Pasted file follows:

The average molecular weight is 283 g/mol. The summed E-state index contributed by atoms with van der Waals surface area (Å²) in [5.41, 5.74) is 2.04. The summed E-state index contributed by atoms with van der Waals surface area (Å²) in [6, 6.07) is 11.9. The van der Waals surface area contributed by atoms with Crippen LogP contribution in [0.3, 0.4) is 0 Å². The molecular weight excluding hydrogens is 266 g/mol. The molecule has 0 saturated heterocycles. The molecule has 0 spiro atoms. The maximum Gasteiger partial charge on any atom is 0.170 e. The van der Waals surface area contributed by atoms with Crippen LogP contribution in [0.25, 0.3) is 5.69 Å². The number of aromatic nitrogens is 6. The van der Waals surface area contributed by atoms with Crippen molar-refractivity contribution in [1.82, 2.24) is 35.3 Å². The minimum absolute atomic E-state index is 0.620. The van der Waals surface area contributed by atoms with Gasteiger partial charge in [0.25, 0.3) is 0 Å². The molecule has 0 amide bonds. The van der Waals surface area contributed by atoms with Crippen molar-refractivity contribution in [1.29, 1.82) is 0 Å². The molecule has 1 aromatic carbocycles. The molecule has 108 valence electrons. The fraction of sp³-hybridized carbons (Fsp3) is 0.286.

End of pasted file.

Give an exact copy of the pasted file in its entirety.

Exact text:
The average molecular weight is 283 g/mol. The summed E-state index contributed by atoms with van der Waals surface area (Å²) in [5.41, 5.74) is 2.04. The summed E-state index contributed by atoms with van der Waals surface area (Å²) in [6, 6.07) is 11.9. The van der Waals surface area contributed by atoms with Crippen LogP contribution in [0.3, 0.4) is 0 Å². The molecular weight excluding hydrogens is 266 g/mol. The molecule has 0 saturated heterocycles. The molecule has 0 spiro atoms. The maximum Gasteiger partial charge on any atom is 0.170 e. The van der Waals surface area contributed by atoms with Crippen LogP contribution in [0.25, 0.3) is 5.69 Å². The number of aromatic nitrogens is 6. The van der Waals surface area contributed by atoms with Crippen molar-refractivity contribution in [1.82, 2.24) is 35.3 Å². The minimum absolute atomic E-state index is 0.620. The van der Waals surface area contributed by atoms with Gasteiger partial charge in [0.25, 0.3) is 0 Å². The molecule has 0 amide bonds. The van der Waals surface area contributed by atoms with Crippen molar-refractivity contribution in [1.29, 1.82) is 0 Å². The molecule has 1 aromatic carbocycles. The molecule has 108 valence electrons. The fraction of sp³-hybridized carbons (Fsp3) is 0.286.